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Important things to know when creating a will with kids
You are so excited once you find out you are pregnant, then the amazing baby comes out and the excitement doesn’t stop. Unfortunately there is one step in this childhood process that we rarely want to think about but just HAVE to do: CREATING YOUR WILL. Who wants to sit there and think, what would I do if I can’t be with my children anymore? What will happen to my kids? It’s the scariest feeling in the world but parents life is very unpredictable and it’s better to think this through than to avoid the whole situation. You rather be prepared and know that your kids will be taken care of no matter what. For this reason, it’s a great idea to write a will with a solicitor for peace of mind about the future.
Here are some tips that you can use:
What is a will?
A will is a legal document in which you, the testator, declare who will manage your estate after you die. A will also helps declare who you wish to become the guardian for any minor children or dependents, and who you want to receive specific items that you own.
Who will take care of your kids?
Communicate with your spouse or significant other about who will be best to take on guardianship of your children and handle finances. Brainstorm a list of potential guardians for your children in case your spouse dies with or after you. Don’t feel bad because you don’t choose your sister, brother or best friend. That does not mean you love them any less but their family dynamic could be totally different than what you want for your kids and there is nothing wrong with that.
Before you decide who the guardian is…
Discuss your will with the guardians you chose. You want to make sure they are OK with this decision and that they can fulfill what you want for your child. Even family may have financial issues you do not know about so it’s best to talk to them before making a formal decision. Also consider naming an alternate guardian in case the first cannot serve for any reason.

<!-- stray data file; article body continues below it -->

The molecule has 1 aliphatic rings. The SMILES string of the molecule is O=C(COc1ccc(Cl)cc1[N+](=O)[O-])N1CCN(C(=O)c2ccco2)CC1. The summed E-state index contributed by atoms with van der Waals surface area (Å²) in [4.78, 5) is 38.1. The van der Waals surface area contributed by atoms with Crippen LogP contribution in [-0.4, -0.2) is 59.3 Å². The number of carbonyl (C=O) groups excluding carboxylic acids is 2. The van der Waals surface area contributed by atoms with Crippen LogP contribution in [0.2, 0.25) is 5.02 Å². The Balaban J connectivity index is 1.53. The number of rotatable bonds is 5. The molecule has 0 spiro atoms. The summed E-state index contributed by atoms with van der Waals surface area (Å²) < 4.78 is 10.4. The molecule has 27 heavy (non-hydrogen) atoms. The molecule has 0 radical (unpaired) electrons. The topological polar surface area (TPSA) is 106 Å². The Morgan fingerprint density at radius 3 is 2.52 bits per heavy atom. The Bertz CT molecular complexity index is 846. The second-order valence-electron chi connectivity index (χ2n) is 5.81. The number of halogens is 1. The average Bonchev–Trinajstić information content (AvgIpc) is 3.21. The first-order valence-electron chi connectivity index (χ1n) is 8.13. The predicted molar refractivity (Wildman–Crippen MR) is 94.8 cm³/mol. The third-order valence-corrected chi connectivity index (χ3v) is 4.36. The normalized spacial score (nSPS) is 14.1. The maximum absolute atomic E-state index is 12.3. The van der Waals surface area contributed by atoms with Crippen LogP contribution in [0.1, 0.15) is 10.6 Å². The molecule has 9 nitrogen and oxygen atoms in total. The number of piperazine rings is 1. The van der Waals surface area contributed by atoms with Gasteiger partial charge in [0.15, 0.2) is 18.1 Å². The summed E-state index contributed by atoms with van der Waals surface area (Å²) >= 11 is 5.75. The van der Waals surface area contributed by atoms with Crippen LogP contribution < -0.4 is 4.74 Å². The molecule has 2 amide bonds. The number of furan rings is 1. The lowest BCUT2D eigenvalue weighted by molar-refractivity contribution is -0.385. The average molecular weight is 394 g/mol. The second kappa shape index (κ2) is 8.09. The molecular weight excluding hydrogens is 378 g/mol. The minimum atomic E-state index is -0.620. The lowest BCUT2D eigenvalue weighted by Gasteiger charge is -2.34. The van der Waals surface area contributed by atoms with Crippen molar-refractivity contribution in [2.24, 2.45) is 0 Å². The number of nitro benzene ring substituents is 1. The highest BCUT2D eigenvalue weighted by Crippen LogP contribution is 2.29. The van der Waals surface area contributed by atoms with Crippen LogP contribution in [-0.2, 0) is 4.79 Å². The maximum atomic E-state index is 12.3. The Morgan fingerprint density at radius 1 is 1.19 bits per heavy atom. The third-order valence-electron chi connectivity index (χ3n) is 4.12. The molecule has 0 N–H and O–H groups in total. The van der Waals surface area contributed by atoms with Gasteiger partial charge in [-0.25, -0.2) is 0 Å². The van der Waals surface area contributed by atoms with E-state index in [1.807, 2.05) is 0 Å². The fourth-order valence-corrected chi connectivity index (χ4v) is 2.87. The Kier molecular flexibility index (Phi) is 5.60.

Appoint an executor
This person will manage your children’s inheritance. Make sure you appoint someone with financial background so they fully understand how they need to handle the inheritance. If you don’t have anyone you want to appoint, a bank can also serve this role.
How will they receive their inheritance?
Decide how you want to split your estate up between your spouse and your children. Remember the minors will require more support until they reach adulthood. Most commonly people divide their estate by leaving a percentage to all their children in equal parts, with minor children receiving their inheritance at majority. This is not something that many people like to think about, but it is something worth doing for your kid’s future. If you are finding it difficult to do this on your own, you may want to professional inheritance attorneys like Albertson Davidson, LLP who can help make this process a lot less stressful and assist you in going about it the right way.
In terms of them actually getting the money they have a few options:
- Leaving assets in a restricted account if the amount of money your minor is receiving is not significant. These types of accounts can be used to provide for the health, education and maintenance of the minor until he or she reaches the age of 18 or 21. As soon as they turn 18 or 21 the minor will receive the inheritance so only use this for small amounts of money.
- Hold a minor beneficiary’s inheritance in trust and pay when they reach a certain age or achieves a specific goal, then they’ll receive an outright distribution of their inheritance.
- Leave a minor beneficiary’s inheritance in trust for their entire lifetime.
What about education?
Lay out exactly what type of education you want for your kids. Home schooling, public school, private school, college? You will have to plan out your estate so your kids will be taken care of based on the decisions you make.
How do I create a will?
You can either go through a law office or even create one on your own online. There are a number of services that do this for a small fee.
Remember parents, make sure you talk your decisions through with everyone involved so they are on the same page as you.
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